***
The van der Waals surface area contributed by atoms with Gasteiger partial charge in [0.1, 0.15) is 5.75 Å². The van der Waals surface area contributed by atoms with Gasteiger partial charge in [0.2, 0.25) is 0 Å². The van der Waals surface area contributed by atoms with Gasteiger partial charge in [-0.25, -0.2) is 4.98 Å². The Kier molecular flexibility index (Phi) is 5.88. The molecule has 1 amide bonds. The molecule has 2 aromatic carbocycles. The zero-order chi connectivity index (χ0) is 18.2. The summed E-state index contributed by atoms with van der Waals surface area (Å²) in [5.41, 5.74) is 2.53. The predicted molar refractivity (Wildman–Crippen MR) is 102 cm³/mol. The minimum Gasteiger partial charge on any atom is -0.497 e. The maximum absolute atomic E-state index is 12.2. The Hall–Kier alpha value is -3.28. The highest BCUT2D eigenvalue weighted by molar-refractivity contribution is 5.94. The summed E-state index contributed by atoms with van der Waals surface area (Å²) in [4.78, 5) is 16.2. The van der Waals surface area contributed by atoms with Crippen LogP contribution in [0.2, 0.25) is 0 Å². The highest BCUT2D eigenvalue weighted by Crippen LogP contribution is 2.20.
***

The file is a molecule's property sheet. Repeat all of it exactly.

The van der Waals surface area contributed by atoms with Gasteiger partial charge in [0.1, 0.15) is 5.75 Å². The van der Waals surface area contributed by atoms with Gasteiger partial charge in [0.2, 0.25) is 0 Å². The van der Waals surface area contributed by atoms with Gasteiger partial charge in [-0.25, -0.2) is 4.98 Å². The Kier molecular flexibility index (Phi) is 5.88. The molecule has 1 amide bonds. The molecule has 2 aromatic carbocycles. The zero-order chi connectivity index (χ0) is 18.2. The summed E-state index contributed by atoms with van der Waals surface area (Å²) in [5.41, 5.74) is 2.53. The predicted molar refractivity (Wildman–Crippen MR) is 102 cm³/mol. The minimum Gasteiger partial charge on any atom is -0.497 e. The maximum absolute atomic E-state index is 12.2. The Hall–Kier alpha value is -3.28. The highest BCUT2D eigenvalue weighted by molar-refractivity contribution is 5.94. The summed E-state index contributed by atoms with van der Waals surface area (Å²) in [4.78, 5) is 16.2. The van der Waals surface area contributed by atoms with Crippen LogP contribution in [0.2, 0.25) is 0 Å². The highest BCUT2D eigenvalue weighted by Crippen LogP contribution is 2.20.